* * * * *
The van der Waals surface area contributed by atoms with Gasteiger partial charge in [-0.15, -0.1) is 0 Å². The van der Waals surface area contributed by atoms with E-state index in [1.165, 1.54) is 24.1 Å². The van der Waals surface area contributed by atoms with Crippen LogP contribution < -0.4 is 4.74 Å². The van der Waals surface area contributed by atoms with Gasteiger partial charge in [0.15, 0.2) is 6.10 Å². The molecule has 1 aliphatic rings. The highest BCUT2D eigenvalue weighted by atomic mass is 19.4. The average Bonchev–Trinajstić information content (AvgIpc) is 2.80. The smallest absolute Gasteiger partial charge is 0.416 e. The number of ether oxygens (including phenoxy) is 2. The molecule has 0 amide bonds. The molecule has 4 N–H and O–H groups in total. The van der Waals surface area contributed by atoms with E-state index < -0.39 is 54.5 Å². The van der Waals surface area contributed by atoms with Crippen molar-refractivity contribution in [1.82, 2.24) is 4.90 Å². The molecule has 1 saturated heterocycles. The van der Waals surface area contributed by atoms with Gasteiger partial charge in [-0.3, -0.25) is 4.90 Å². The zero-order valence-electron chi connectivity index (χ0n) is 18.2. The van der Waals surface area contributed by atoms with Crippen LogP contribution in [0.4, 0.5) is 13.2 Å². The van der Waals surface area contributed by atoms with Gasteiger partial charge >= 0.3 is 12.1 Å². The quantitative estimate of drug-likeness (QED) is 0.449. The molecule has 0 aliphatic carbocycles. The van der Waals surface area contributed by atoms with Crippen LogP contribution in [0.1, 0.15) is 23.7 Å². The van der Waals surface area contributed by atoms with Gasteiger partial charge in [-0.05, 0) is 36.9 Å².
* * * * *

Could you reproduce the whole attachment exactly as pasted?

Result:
The van der Waals surface area contributed by atoms with Gasteiger partial charge in [-0.15, -0.1) is 0 Å². The van der Waals surface area contributed by atoms with E-state index in [1.165, 1.54) is 24.1 Å². The van der Waals surface area contributed by atoms with Crippen LogP contribution < -0.4 is 4.74 Å². The van der Waals surface area contributed by atoms with Gasteiger partial charge in [0.15, 0.2) is 6.10 Å². The molecule has 1 aliphatic rings. The highest BCUT2D eigenvalue weighted by atomic mass is 19.4. The average Bonchev–Trinajstić information content (AvgIpc) is 2.80. The smallest absolute Gasteiger partial charge is 0.416 e. The number of ether oxygens (including phenoxy) is 2. The molecule has 0 amide bonds. The molecule has 4 N–H and O–H groups in total. The van der Waals surface area contributed by atoms with E-state index < -0.39 is 54.5 Å². The van der Waals surface area contributed by atoms with Crippen molar-refractivity contribution in [1.82, 2.24) is 4.90 Å². The molecule has 1 saturated heterocycles. The van der Waals surface area contributed by atoms with Gasteiger partial charge in [-0.3, -0.25) is 4.90 Å². The zero-order valence-electron chi connectivity index (χ0n) is 18.2. The van der Waals surface area contributed by atoms with Crippen LogP contribution in [0.4, 0.5) is 13.2 Å². The van der Waals surface area contributed by atoms with Gasteiger partial charge >= 0.3 is 12.1 Å². The quantitative estimate of drug-likeness (QED) is 0.449. The molecule has 0 aliphatic carbocycles. The van der Waals surface area contributed by atoms with Crippen LogP contribution in [0.1, 0.15) is 23.7 Å². The van der Waals surface area contributed by atoms with Gasteiger partial charge in [-0.05, 0) is 36.9 Å².